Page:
With 39% of mooring chain failures related to different corrosion mechanisms of Floating Production Units [6], finding a solution to delay or avoid this degradation phenomenon has become one of the offshore industry main concerns. Thermal Sprayed Aluminum (TSA), aluminum based coating, has been used as corrosion protection in chains since 2001. However, its behavior and durability in different conditions remains a question.

In the present work, corrosion behavior of the TSA is analyzed and compared to base steel material, simulating real seawater conditions, including atmospheric, splash and immersed zones. In order to evaluate TSA performance, the coating effectiveness was measured under different ageing processes and mechanical actions. Additionally, the capability of the coating to tolerate damages and its response under different cathodic potential levels were assessed. The analyses were conducted combining electrochemical techniques.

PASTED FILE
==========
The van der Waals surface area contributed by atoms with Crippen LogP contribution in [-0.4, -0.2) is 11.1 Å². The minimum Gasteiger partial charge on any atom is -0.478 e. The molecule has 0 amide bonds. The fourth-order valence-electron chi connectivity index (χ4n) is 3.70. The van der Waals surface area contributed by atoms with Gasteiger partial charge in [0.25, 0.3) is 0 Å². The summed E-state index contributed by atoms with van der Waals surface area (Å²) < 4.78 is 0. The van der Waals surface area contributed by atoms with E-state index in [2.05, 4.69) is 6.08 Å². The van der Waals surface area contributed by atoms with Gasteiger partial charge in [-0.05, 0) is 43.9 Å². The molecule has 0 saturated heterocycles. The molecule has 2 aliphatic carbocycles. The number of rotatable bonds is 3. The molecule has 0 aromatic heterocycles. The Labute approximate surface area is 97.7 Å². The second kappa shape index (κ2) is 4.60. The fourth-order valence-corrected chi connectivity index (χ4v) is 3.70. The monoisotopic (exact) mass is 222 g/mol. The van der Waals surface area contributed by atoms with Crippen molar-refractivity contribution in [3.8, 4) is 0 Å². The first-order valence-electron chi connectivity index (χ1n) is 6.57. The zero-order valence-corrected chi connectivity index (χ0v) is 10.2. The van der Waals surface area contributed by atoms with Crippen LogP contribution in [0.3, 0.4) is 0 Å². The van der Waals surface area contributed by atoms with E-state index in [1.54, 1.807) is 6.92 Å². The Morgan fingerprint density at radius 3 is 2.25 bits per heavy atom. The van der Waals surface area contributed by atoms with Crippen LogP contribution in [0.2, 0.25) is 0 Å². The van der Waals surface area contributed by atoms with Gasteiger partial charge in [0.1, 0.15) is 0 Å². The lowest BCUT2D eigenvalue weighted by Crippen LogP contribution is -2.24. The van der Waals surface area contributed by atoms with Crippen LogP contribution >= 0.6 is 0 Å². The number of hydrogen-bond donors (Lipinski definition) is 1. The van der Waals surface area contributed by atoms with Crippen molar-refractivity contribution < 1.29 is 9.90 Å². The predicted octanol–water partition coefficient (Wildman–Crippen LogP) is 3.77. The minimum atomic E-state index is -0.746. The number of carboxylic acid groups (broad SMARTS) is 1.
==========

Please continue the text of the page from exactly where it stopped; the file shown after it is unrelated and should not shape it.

One-year tests were performed on components both in laboratory, under controlled conditions, and in real environment, using 3D scanning methods to calculate corrosion rates afterward the exposition. Components results were aligned with the previously obtained results on samples.

Results showed the benefits of applying TSA to offshore mooring chains by significantly enhancing corrosion resistance.

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